WASHINGTON — The Indian armed forces and the United States Navy teamed up to conduct integrated sea and air engagements near the Indian coast on June 23 and 24.

The Ronald Reagan Carrier Strike Group participated in joint multi-domain engagements with the Indian Navy and Air Force, according to a press release.

These engagements are designed to build on the high-caliber integration achieved during the Theodore Roosevelt Strike Group engagement in March 2021.

“Our nations share a common interest in a secure Indo-Pacific,” said Rear Admiral Will Pennington, commander, Carrier Strike Group 5/Task Force 70.

“Working collectively with like-minded nations to provide full-spectrum awareness and defense of the vast Indian Ocean expanse ensures stability in the region.”

According to the release, the integration of Indian forces sharpens the regional maritime security construct to uphold a rules-based maritime order in the Indian Ocean Region.

Indian participating forces include a Kolkata-class guided-missile destroyer INS Kochi (D 64), a Talwar-class frigate INS Teg (F 45), a P-8I maritime patrol and reconnaissance aircraft, MiG-29K fighters from the Indian Navy Air Squadron 303, and Su-30 fighter aircraft from the Indian Air Force 222 Squadron.

“Flying with our counterparts from the Indian Navy and Air Force has been a great opportunity for the aircrew assigned to CTF 70, providing challenging airborne scenarios necessary for building the confidence to operate effectively together within the Indo-Pacific region,” said Commander Daniel O’Hara, commanding officer, Strike Fighter Squadron (VFA) 102.

“We developed critical relationships that we hope to renew shortly with a shared and continued focus on multi-national interoperability and the highest levels of professional airmanship.”

The events included an anti-submarine exercise, aerial exercises like dissimilar aircraft combat training, detect-to-engage sequence, helicopter cross-decking, and formation maneuvering.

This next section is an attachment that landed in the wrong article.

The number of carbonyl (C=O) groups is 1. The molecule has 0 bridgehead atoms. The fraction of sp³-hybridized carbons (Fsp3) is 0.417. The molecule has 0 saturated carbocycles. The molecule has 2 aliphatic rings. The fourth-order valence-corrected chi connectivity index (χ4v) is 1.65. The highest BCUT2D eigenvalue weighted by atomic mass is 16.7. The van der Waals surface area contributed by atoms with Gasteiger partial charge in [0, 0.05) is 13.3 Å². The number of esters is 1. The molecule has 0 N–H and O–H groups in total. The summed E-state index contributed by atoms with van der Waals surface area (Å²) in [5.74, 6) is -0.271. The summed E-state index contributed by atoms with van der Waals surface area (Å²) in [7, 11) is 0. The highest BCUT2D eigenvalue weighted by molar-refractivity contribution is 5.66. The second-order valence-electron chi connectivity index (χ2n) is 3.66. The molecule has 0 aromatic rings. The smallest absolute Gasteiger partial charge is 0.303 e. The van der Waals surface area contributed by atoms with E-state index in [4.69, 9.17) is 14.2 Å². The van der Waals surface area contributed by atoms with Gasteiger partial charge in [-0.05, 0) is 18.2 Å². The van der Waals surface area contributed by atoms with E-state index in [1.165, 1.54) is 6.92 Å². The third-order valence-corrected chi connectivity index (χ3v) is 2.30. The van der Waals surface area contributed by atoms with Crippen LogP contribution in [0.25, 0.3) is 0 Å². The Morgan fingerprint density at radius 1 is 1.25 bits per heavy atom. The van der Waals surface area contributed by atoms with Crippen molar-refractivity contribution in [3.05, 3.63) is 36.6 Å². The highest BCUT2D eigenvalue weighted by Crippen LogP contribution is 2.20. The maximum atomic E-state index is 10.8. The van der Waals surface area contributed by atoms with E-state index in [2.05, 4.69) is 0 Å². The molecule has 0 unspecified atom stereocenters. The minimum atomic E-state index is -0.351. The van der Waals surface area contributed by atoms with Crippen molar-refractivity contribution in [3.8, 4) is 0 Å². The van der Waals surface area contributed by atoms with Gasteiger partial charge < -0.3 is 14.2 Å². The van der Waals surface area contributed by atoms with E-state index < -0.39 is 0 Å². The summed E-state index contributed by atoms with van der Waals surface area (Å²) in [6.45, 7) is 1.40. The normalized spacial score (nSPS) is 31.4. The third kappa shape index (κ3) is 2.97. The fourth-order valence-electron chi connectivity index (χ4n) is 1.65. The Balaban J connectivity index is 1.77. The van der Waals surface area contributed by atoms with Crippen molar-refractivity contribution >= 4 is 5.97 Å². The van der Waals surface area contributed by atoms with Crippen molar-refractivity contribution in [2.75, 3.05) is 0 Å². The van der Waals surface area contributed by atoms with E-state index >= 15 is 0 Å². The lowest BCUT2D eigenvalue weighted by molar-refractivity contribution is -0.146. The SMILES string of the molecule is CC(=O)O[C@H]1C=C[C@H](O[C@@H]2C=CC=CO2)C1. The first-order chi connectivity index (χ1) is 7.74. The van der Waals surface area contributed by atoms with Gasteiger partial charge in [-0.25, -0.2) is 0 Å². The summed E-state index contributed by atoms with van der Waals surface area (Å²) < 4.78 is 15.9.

The series of at-sea exercises reinforced the converging maritime interests of the United States and India, coming on the heels of US Secretary of Defense Lloyd Austin and Indian Minister of External Affairs, Subramanyam Jaishankar’s meeting at the Pentagon in May as part of India’s first cabinet-level visit to Washington, DC, during the Biden-Harris administration, as per the release.

Austin visited India during his first international trip in March, highlighting the importance that the Department of Defense places on this strategic partnership.

The strike group is committed to upholding US security agreements with regional allies and partners, demonstrating the capability of forward-deployed naval forces to respond across the region quickly.

CSG 5 includes the Navy’s only forward-deployed aircraft carrier USS Ronald Reagan, the embarked staffs of Task Force 70 and Destroyer Squadron 15, Ticonderoga-class guided-missile cruiser USS Shiloh, and Arleigh Burke-class guided-missile destroyer USS Halsey, as well as aircraft from Carrier Air Wing 5.

India-U.S. bilateral relations have developed into a “global strategic partnership,” based on shared democratic values and increasing convergence of interests on bilateral, regional, and global issues. Regular exchange of high-level political visits has provided sustained momentum to bilateral cooperation.

(With inputs from ANI)

(Edited by Amrita Das and Saptak Datta)

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